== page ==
HIPAA Privacy Practices
Most group health plans – including the Carpenters Health and Security Plan of Western Washington – must comply with new privacy rules issued as part of the Health Insurance Portability and Accountability Act of 1996 (HIPAA). These new privacy rules are effective April 14, 2003. One of the requirements of the new privacy rules is for the Trust to provide you with a Notice of Privacy Practices. This Notice describes the uniform safeguards placed on certain health information (known as “Protected Health Information” or “PHI”) used as part of the normal business practices of this Plan. Important: The Trust has always maintained strict privacy standards. For example, the Trust has always used health information for its intended purpose only; it has always maintained paper records in central, secured locations; and it has always required security clearance for claims processing software. The goal of the new privacy rules is to ensure that all health care plans meet these uniform privacy standards.
The following are the basic features of the new privacy rules as described in the Notice of Privacy Practices:
- The Notice describes the circumstances under which your health information may be used or disclosed. For example, as part of processing a claim, the Trust may request additional information from a health care provider such as a physician or hospital. This information will only be used to facilitate the processing of that claim. Similarly, if you have coverage under more than one plan, the Trust will exchange claim information with the other plan to properly coordinate benefits between the two plans.
- The Notice describes how the Trust can answer certain inquires from you, or that are made on your behalf. For example, the Trust will confirm eligibility, describe benefits and provide general information as it always has. The Trust will also respond to specific inquires made by you concerning your health information, after some basic questions are asked to verify your identity.
- If a dependent spouse is seeking information about a participant’s claim and is able to provide claim information (e.g., the month and year of service, the provider’s name, and the procedure) the Trust will answer claim-related questions. However, if the spouse is seeking other specific health information, the Trust must obtain a written authorization from the participant. Authorization forms are available from the Trust Office.
- If you are seeking specific information about your minor child, the information will, in most situations, be available as before. However, if state law allows a minor child to consent to or obtain a health care service without parental consent, federal law generally requires that the Trust obtain an authorization from the child prior to discussing the child’s health information with you.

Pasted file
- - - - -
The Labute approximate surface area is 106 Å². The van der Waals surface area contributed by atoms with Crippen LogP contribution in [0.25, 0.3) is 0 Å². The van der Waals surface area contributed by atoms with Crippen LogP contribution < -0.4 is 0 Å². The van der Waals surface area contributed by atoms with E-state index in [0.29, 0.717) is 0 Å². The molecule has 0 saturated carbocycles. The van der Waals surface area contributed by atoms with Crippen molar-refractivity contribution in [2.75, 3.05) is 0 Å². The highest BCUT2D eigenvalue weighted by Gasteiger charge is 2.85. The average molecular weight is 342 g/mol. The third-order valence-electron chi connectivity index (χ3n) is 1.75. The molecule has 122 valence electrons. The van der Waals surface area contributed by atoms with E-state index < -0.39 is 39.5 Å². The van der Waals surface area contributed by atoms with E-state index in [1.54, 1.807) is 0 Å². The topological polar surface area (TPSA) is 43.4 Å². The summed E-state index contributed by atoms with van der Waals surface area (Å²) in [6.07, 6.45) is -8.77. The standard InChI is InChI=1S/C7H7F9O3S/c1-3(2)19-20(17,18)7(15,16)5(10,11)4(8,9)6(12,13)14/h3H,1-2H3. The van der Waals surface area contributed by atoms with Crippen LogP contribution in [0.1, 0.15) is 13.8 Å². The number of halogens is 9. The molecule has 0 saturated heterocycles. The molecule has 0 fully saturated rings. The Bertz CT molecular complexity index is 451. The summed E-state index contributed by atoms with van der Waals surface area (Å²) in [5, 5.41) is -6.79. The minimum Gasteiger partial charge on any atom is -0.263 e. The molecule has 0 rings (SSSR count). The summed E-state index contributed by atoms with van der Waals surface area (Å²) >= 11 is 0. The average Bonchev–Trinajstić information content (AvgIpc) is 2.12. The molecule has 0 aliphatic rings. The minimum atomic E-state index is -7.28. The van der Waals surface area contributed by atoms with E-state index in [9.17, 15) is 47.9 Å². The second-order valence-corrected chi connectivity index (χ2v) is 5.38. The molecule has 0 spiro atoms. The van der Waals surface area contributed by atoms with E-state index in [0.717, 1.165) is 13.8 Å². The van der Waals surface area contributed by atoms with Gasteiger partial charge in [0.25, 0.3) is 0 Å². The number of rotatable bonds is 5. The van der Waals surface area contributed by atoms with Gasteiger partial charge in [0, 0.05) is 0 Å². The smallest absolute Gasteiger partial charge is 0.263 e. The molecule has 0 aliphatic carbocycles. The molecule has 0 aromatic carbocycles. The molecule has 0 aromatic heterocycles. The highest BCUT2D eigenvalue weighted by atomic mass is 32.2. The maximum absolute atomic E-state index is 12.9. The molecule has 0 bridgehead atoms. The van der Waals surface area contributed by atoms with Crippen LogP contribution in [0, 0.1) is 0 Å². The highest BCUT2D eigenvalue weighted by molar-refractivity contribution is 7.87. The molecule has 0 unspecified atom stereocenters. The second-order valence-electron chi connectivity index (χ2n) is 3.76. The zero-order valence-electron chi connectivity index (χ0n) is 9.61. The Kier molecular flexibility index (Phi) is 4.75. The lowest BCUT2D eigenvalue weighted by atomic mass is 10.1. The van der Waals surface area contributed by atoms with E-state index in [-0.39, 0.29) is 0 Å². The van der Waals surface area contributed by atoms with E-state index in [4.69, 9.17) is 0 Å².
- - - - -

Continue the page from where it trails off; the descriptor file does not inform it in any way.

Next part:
- The following are examples of when the new privacy rules require the Trust to obtain a written authorization to release health information:
- A participant’s spouse contacts the Trust Office regarding the participant’s mental health diagnosis on a claim that has been submitted to the Trust. The Trust can confirm the participant’s general eligibility for benefits. However, federal law requires that the Trust Office obtain a written authorization from the participant prior to discussing the participant’s mental health diagnosis with the spouse.
- A participant contacts his or her union business agent regarding a medical procedure that
was denied by the Trust as not being medically necessary. The business agent then telephones
the Trust Office about the participant’s medical treatment. Federal law requires that
the Trust Office request written authorization from the participant prior to discussing the
participant’s treatment with the business agent.
- State law allows a child who is 13 and older to receive outpatient chemical dependency treatment without parental consent. The participant’s 15-year-old child obtains such treatment. Federal law generally requires that the Trust Office obtain a written authorization from the child prior to discussing the child’s treatment with the participant.
- The Notice lists the Trust’s “Privacy Officer” and “Privacy Contact Person,” who has been designated by the Trustees to answer your questions about the privacy of your health information. The Trust understands that the changes mandated by the federal regulations may be frustrating initially. Your patience and understanding as we undertake these changes is greatly appreciated.